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Terrorism: A Frightening Problem With An Intuitive Solution
CSC 1984
SUBJECT AREA Strategic Issues
                                  TERRORISM:
               A FRIGHTENING PROBLEM WITH AN INTUITIVE SOLUTION
                                 Submitted to
                               Mr. R. V. Wiggins
                    In partial Fulfillment of Requirements
                          for Written Communications
                  The Marine Corps Command and Staff College
                              Quantico, Virginia
                                 Major R. Cole
                          United States Marine Corps
                                March 29, 1984
                         TERRORISM:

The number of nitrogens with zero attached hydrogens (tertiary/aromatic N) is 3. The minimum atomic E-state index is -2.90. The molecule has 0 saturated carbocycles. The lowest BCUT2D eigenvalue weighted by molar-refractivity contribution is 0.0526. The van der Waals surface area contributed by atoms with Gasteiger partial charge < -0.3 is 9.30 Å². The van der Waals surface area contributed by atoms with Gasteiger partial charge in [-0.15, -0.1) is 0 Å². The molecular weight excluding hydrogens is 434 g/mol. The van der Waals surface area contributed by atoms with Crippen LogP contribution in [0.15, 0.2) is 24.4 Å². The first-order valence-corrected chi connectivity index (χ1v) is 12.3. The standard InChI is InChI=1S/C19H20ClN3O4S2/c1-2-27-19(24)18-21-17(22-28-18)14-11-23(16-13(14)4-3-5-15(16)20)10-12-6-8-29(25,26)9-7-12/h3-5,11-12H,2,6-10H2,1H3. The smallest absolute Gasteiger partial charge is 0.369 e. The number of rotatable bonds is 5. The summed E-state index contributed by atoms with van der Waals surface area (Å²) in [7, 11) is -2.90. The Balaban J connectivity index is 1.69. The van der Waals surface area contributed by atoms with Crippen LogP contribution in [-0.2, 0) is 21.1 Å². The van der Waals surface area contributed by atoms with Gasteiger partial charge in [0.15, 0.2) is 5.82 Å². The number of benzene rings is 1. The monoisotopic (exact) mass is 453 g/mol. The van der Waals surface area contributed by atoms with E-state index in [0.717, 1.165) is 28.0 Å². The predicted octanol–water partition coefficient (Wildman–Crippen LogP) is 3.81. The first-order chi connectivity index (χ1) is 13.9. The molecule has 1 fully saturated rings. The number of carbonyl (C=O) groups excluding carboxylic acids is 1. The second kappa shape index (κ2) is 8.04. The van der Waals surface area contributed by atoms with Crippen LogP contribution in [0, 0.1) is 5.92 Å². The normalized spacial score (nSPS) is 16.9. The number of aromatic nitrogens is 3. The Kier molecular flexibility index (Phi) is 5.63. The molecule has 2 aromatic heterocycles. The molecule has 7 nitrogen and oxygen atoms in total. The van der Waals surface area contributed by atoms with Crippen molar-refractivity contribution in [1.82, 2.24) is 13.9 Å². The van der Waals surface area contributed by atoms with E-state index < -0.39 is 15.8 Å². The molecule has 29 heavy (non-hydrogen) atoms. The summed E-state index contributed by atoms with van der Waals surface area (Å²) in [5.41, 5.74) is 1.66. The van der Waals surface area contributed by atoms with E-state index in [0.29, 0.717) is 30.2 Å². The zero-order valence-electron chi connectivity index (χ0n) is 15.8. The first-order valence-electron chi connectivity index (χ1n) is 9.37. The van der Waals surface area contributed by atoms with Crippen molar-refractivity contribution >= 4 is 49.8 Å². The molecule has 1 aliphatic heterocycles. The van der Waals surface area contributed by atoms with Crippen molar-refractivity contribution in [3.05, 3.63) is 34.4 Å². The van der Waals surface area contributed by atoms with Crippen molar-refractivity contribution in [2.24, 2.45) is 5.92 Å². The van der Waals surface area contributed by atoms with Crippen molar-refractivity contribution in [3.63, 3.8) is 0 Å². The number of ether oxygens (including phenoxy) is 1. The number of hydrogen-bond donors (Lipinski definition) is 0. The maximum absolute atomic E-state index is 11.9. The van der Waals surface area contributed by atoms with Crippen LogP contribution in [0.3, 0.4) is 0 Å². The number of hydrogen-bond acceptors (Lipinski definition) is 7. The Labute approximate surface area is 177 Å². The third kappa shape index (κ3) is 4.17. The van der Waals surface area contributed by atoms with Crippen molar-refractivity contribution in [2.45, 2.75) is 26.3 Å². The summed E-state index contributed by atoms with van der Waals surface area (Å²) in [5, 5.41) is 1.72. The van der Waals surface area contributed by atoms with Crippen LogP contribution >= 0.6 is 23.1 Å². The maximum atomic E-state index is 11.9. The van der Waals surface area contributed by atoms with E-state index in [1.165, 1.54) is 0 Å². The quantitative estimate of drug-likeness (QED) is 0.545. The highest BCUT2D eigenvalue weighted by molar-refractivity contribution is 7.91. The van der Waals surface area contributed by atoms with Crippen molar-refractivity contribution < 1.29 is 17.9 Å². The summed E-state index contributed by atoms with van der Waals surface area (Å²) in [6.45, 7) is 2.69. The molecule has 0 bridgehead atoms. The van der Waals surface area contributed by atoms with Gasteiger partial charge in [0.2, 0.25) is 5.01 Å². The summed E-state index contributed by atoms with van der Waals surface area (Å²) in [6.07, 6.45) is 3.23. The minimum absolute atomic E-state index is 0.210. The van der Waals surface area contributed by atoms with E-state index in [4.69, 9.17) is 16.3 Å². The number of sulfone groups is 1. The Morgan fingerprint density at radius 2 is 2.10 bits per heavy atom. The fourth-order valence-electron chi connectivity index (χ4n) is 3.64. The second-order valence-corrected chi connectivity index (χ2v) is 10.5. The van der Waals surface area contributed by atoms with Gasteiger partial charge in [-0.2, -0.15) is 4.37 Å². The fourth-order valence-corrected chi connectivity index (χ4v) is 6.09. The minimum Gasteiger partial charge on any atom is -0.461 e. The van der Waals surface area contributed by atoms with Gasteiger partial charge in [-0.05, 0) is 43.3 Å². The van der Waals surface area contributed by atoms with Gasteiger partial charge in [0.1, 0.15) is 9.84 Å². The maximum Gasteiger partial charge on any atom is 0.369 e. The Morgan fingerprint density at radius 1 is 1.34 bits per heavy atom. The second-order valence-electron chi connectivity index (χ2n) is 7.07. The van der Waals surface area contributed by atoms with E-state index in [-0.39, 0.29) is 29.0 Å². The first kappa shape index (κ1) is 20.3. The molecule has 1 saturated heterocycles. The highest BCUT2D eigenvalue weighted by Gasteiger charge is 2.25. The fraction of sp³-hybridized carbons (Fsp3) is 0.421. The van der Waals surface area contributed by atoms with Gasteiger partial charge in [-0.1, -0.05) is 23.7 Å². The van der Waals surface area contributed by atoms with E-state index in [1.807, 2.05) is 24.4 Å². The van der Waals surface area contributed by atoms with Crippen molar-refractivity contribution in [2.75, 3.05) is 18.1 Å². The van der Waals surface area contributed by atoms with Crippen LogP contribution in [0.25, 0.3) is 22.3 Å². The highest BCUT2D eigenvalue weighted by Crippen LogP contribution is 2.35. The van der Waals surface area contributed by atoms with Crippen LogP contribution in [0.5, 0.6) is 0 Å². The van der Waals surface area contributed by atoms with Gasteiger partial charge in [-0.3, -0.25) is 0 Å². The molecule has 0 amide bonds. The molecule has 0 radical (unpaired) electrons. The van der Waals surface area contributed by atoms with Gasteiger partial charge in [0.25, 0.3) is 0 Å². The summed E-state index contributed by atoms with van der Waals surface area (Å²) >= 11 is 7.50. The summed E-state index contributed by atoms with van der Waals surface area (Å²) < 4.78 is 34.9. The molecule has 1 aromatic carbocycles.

A FRIGHTENING PROBLEM WITH AN INTUITIVE SOLUTION
     At a recent international convention of terrorists held
in Mexico City, a central theme which emerged was "kill
Americans."1  This message was reinforced by Cuba's Fidel
Castro and echoed by Iran's Ayotollah Khomeini.  Further,
although few countries have been spared by terrorists since
the mid 1960's, the recent resurgence in terrorist activity
has clearly indicated that westerners, specifically
Americans, are the principal targets.  Contemporary terrorism
is not a new phenomenon, rather it is a derivation of
guerrilla warfare which pre-dates the birth of Christ.
Presidents and kings throughout history have used terrorists
and terrorism to help them win battles and maintain power.
Assassination, execution, arbitrary imprisonment, mutilation,
and the seizing of hostages have enabled ruthless leaders to
achieve their political ends.
     In the modern world, governmental actions are subject to